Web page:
What do you need to know about the ACE Act?

Posted: November 3rd 2021

What do you need to know about the ACE Act?

Tax hikes and reforms are upon us once again. Along with the tax proposals on income tax rates, long-term capital gains and net investment income tax come a set of proposed changes for charitable giving that you will want to be aware of for your clients.

The ACE Act (Accelerating Charitable Efforts Act) is sponsored by Sen. Angus King (I-Me) and Sen. Chuck Grassley (R-IA) and would modify existing rules to donor advised funds (DAFs) as well as make modifications on excise tax and other regulations on private foundations.

As professional advisors, you should know there are significant updates to:

  1. Restrictions on deductions for contributions to DAFs not within a community foundation

The bill defines “unqualified” and “qualified” DAFs, stating that a “qualified DAF” is one with a written agreement in place that requires the donor’s advisory privilege for any contribution to the DAF to terminate within 14 years following the year of the contribution. To receive a deduction, the donor must—at the time of the contribution—identify a preferred organization that will receive the final balance of the funds upon the termination of the DAF.

If contributions are made to an “unqualified DAF,” four restrictions apply:

  • For any non-cash contributions, a donor cannot claim the deduction until the sponsoring organization sells the contributed asset for cash and makes a qualifying distribution.
  • For any contribution, a donor cannot claim the deduction until the taxable year in which the sponsoring organization makes a qualifying distribution (or the proceeds from the sale of such contribution). This distribution cannot be made to another DAF and distributions would be treated as made from contributions (and earnings) on a first-in, first-out basis.
  • The amount of the deduction would be limited to the amount of the corresponding qualifying distribution.
  • Contributions must be distributed within 50 years of the donation, or an excise tax will be imposed on the sponsoring organization—essentially eliminating successor advisors.

Contributions of non-publicly traded assets: No deduction would be allowed for the contribution of non-publicly traded assets to a “qualified DAF” or a “qualified community foundation DAF” until the sponsoring organization sells the asset. The deduction would be limited to the amount of the proceeds and credited to the account of the fund identified with the donor.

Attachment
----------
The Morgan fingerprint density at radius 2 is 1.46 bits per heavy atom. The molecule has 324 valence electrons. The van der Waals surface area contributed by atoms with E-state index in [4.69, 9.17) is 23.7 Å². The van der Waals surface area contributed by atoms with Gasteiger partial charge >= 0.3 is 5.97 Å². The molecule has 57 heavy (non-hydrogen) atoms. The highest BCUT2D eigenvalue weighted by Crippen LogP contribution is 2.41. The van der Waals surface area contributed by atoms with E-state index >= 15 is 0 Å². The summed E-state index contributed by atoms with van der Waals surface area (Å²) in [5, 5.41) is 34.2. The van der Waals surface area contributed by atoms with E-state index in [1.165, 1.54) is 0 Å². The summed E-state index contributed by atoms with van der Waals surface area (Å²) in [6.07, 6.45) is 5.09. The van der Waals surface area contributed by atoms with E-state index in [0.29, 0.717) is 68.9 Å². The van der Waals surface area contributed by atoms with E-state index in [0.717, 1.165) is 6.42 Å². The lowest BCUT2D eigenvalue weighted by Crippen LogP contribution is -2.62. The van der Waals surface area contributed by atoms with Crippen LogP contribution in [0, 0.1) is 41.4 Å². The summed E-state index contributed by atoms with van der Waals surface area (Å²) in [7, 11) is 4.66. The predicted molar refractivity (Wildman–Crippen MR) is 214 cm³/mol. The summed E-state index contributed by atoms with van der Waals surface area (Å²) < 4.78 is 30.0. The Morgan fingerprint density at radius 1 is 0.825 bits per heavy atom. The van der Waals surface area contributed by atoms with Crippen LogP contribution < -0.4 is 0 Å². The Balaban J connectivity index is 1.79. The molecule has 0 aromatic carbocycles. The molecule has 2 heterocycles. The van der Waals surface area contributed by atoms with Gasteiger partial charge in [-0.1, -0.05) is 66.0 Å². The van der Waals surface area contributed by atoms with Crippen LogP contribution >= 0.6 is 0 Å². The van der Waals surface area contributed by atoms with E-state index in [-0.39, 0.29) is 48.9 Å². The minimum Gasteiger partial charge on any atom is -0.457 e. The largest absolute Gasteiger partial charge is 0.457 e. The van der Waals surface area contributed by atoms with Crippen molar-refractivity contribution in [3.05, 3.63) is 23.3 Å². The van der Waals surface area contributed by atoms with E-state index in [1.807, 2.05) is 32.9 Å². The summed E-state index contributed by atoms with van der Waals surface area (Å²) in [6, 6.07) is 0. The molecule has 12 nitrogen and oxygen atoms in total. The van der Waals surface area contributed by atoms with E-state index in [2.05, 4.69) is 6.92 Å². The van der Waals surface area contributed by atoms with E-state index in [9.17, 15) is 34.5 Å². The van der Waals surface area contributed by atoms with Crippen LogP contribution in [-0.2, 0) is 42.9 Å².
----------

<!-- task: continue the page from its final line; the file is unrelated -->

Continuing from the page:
1. Restrictions on DAFs within a community foundation:
  • The bill defines a “qualified community foundation” which ensures all community foundations in the State of Indiana qualify.
  • Maximum Value of Advisory Privileges states that no individual with advisory privileges with respect to the DAF can have advisory privileges with on more than $1M, in the aggregate, held across DAFs sponsored by a community foundation.
  • The DAF must be established under a written agreement that requires qualifying distributions of at least 5% of the value of the DAF’s assets in each calendar year, similar to current private foundation regulations.
  1. Private foundation restrictions:
  • The bill would not allow private foundations to count payment to family members as administrators of their private foundation as qualifying distributions. However, it does include an exception for administrative expenses paid to foundation managers who are not family members.
  • The bill prohibits a distribution made to a DAF from being treated as part of the annual 5% payout (unless the DAF makes a qualifying distribution in the same year). Certain reporting requirements would also be required.
  • The bill exempts a private foundation that makes a significant qualifying distribution of 7% or more of the private foundation’s assets (other than its direct-use assets) from the excise tax for that taxable year.
  • A limited-duration private foundation as defined by the bill is a private foundation which, at the time of its establishment:
    • Has a duration specified in its governing documents of not more than 25 years; and
    • Makes no distributions to other private foundations which share a disqualified person in common
    • A recapture tax would apply if a private foundation initially meets these requirements at the time it is established but then later fails to meet the requirements at a later date.

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